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MEDVIN LAW PLC is one of the very few law firms trusted by the local police department and local law enforcement officers for defense in various internal investigations, criminal investigations, and personal matters. We have represented police officers, their friends, and their family members from many of the local VA/DC Metro area police departments.
References: City of Alexandria Police Department, Fairfax County Police Department, Arlington County Police Department, Metropolitan Police Department of the District of Columbia, and Federal Law Enforcement Agencies (including Quantico Police and Secret Service).
Law Enforcement Use Of Force
Police officers in Virginia cannot use excessive force to apprehend a subject, but they may use a reasonable mount of “effort” required in a given incident “to compel compliance by an unwilling subject,” as explained by the International Association of Police Chiefs.
In reality, this means that as a situation escalates, an officer makes split second decisions as to how to control the situation, respond to possible threats, and apprehend their subject.
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This article is written by award-winning use of force and self-defense attorney Marina Medvin. Ms. Medvin has represented police officers and military officers charged with Virginia offenses. Ms. Medvin has also served as an advisor to the local Police Department on issues of Use of Force and taser usage. Marina Medvin is an NRA Lifetime Member. We offer significantly discounted legal fee rates to law enforcement officers charged with criminal offenses in the performance of their duties. We are also on the list of Criminal Attorneys recommended by the Virginia Police Benevolent Association / Southern States Police Benevolent Association, and your membership with the PBA may cover your legal fees. Please call Attorney Medvin at 888-886-4127 for more information.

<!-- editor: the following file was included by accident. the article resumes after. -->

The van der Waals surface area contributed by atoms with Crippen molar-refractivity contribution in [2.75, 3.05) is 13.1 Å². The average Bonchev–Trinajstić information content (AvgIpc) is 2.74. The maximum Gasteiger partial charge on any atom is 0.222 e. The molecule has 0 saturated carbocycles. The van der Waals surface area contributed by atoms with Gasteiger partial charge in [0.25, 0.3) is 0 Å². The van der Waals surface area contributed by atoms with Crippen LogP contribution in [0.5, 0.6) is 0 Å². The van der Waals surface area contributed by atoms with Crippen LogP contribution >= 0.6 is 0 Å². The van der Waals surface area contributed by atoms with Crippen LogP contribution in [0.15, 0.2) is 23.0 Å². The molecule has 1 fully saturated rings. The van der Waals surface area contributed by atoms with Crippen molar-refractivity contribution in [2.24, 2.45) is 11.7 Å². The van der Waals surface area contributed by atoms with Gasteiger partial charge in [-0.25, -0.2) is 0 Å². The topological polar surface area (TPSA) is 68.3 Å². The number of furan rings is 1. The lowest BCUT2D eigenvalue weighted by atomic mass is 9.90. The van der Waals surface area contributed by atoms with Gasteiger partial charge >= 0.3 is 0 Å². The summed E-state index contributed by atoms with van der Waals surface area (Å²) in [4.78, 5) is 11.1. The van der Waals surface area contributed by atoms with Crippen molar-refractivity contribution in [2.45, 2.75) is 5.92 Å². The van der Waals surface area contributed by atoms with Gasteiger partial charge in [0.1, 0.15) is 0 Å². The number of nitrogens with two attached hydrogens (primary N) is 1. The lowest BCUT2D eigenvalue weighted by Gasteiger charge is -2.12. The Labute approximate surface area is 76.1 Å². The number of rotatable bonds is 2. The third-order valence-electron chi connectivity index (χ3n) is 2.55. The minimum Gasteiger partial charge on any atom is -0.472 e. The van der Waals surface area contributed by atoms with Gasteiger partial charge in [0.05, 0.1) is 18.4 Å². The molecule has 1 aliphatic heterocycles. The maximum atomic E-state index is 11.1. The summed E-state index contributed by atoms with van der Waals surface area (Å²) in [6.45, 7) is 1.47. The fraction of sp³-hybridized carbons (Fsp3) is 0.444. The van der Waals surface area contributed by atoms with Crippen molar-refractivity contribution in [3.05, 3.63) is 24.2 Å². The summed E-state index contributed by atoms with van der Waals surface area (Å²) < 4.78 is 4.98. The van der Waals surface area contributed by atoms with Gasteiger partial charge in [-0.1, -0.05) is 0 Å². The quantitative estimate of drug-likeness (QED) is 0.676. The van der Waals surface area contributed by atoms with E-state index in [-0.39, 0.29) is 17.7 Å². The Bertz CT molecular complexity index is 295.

Understanding Use of Force
The first level of force is the mildest one – police officer presence in uniform or with a badge, in itself, is a way for the officer to exert a level of force and authority over citizens.
The second level of force is through verbal commands. Officers issue commands, such as “Let me see your identification and registration,””stop,” or “don’t move.”
Aside: The Virginia Supreme Court has detailed examples of circumstances that may indicate that a seizure has occurred. Such examples include “the threatening presence of several officers, the display of a weapon by an officer, some physical touching of the person of the citizen, or the use of language or tone of voice indicating that compliance with the officer’s request might be compelled.” In contrast, a police request made in a public place for a person to produce some identification, by itself, generally does not constitute a Fourth Amendment seizure. McCain v. Commonwealth of Virginia.
The third level of force is physical restraint and physical command over a subject. If the situation calls for it, officers can grab and hold the subject in order to restrain that individual. If this doesn’t work or is not an option, then officers may use punches and kicks to restrain an individual. These actions must cease once the subject is restrained. The justification for this type of force comes and goes within seconds, and the officer is obliged to the public to adjust his conduct and his force accordingly.